In 2005, Warner Bros. opened their Tim Burton-helmed Charlie and the Chocolate Factory remake to $56 million. In 2007, they opened Harry Potter and the Order of the Phoenix in mid-July (the fluke second weekend in July exception to this pattern), primed to release just as the seventh and final book was debuting, and scored a $139m five-day debut. In 2008, they broke protocol and opened The Dark Knight on July 18th, the first Batman film not to open in June, and scored a record $158m debut weekend. In 2009, they infamously delayed Harry Potter and the Half-Blood Prince from November 2008 to July 17th and scored a $158m five-day debut for their troubles. 2010 was Inception, which was the savior of summer 2010 and scored $62m on opening weekend. 2011 closed out the Harry Potter franchise ($169m, a record at the time) while 2012 closed out the Nolan Dark Knight films ($160m).
2013 was a complicated situation. Warner Bros. opened Man Of Steel in mid-June, the same slot that had flourished in the early 1990?s (the Batman sequels, Robin Hood: Prince of Thieves) and even up to 2002 (where Scooby Doo opened to a then-record for June $54m). They stole back the June opening weekend record ($128m in 3.25 days) but fell victim to an uber-crowded summer block heading into the July 4th weekend, something that wouldn’t have happened had it basically closed out the summer as its July releases tended to do. And Warner Bros. had to slot Pacific Rim in the weekend after July 4th weekend because their precious mid-July date was the same weekend as last year’s SDCC, and it faltered domestically. But irony of ironies, the film they did have for July 19th was The Conjuring, which opened with a smashing $41m and had an inexplicably leggy run to help close out the summer. This year Warner has the Wachowskis’ Jupiter Ascending for July 18th, with hopes that it will be the original “savior of the summer” ala Inception.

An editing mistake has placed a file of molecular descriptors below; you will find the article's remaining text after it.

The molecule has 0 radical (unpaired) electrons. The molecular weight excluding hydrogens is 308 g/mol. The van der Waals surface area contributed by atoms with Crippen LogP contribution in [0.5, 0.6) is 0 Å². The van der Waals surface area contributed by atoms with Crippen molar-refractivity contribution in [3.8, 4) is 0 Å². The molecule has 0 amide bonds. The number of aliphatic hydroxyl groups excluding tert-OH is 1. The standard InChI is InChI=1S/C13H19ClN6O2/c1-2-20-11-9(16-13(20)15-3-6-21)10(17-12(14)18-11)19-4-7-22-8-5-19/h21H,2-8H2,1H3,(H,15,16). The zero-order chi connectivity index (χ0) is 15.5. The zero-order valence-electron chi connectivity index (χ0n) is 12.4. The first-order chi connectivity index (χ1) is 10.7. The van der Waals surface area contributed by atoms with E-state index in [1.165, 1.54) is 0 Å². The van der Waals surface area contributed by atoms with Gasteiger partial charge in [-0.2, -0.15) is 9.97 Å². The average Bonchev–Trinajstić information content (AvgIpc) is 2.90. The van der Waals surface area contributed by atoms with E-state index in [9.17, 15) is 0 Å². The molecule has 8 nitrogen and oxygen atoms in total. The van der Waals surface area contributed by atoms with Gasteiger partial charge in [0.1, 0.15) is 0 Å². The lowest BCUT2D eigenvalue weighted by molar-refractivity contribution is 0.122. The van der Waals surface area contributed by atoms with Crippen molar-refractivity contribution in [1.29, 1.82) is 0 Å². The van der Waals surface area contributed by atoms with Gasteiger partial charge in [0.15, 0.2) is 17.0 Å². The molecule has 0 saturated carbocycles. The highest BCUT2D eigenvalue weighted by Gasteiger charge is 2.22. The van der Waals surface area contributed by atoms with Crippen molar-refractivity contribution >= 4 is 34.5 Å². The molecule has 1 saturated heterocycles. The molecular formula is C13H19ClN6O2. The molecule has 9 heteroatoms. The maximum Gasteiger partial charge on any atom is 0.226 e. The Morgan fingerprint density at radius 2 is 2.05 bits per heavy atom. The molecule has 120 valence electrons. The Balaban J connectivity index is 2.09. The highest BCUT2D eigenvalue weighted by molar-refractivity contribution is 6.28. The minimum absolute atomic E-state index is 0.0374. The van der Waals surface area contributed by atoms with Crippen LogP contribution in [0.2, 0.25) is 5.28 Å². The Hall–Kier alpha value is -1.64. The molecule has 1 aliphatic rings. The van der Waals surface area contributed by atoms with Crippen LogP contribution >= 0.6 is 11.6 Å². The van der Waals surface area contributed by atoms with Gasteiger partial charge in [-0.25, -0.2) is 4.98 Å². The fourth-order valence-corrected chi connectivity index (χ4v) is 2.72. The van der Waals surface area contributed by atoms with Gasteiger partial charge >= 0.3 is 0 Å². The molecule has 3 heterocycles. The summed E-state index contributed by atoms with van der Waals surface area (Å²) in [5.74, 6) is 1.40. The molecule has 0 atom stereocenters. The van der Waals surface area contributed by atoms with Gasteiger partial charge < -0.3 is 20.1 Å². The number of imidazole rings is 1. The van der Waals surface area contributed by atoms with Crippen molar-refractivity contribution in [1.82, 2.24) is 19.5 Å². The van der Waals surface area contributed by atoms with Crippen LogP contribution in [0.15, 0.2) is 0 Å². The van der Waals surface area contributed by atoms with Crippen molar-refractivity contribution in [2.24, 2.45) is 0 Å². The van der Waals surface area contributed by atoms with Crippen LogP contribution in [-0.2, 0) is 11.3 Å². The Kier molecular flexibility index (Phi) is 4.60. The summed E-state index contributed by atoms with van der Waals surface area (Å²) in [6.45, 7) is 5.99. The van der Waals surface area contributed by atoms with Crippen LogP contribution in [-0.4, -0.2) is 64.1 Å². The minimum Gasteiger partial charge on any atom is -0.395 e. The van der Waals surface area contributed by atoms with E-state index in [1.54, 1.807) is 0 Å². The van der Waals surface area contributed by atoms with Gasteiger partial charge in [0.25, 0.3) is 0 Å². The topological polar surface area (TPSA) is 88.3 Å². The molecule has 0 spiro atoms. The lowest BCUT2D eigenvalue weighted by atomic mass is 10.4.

So when Warner Bros. announced July 17th, 2015 for the release date for their Superman/Batman film, I wasn’t remotely surprised. When I read yesterday that the film was getting delayed not to July 22nd, 2016 (which is currently unoccupied), I was shocked. This whole Superman/Batman vs. Untitled Marvel film doesn’t have to happen. Yes, there is something a little disingenuous about studios calling dibs on a prime release date without even telling anyone what the movie is. It’s akin to calling “Bingo!” before you actually have the bingo. But this is a face-off that hurts both parties, especially when Warner Bros. is sacrificing its own best release date purely as a needless boast.
July 15th, 2015 has Ice Age 5 while July 29th, 2016 has Planet of the Apes 3, but July 22nd, 2016 is wide open. If Marvel runs, then I guess DC scores a token victory and Batman/Superman has a massive opening weekend and gets two weeks before facing off against X-Men: Apocalypse and Alice In Wonderland 2 over Memorial Day weekend. But if Man Of Steel 2 moves to July 22nd, they can still snag a massive opening weekend and basically ride out the rest of the summer on top of the world, with the probable legs to show for it. Putting aside that the current May 6, 2016 date depends on Marvel Studios doing something that is not in their best interest, I would argue that it is more beneficial overall for Batman/Superman to move to its own prime release slot, July 22, 2016.
Yes, I just used the date change to do another covert “box office history” piece, but you probably guessed that after the first paragraph. Should Marvel call DC Comics’ bluff or should it take refuge in the many unoccupied dates between May 6th and July 8th (when their other “untitled Marvel film” opens)? Should Superman/Batman stay put or go for their lucky mid-July release date? Should Chewitel Ejiofor play Lex Luthor or should LexLuthor be played by Chewitel Ejiofor? Sign off below!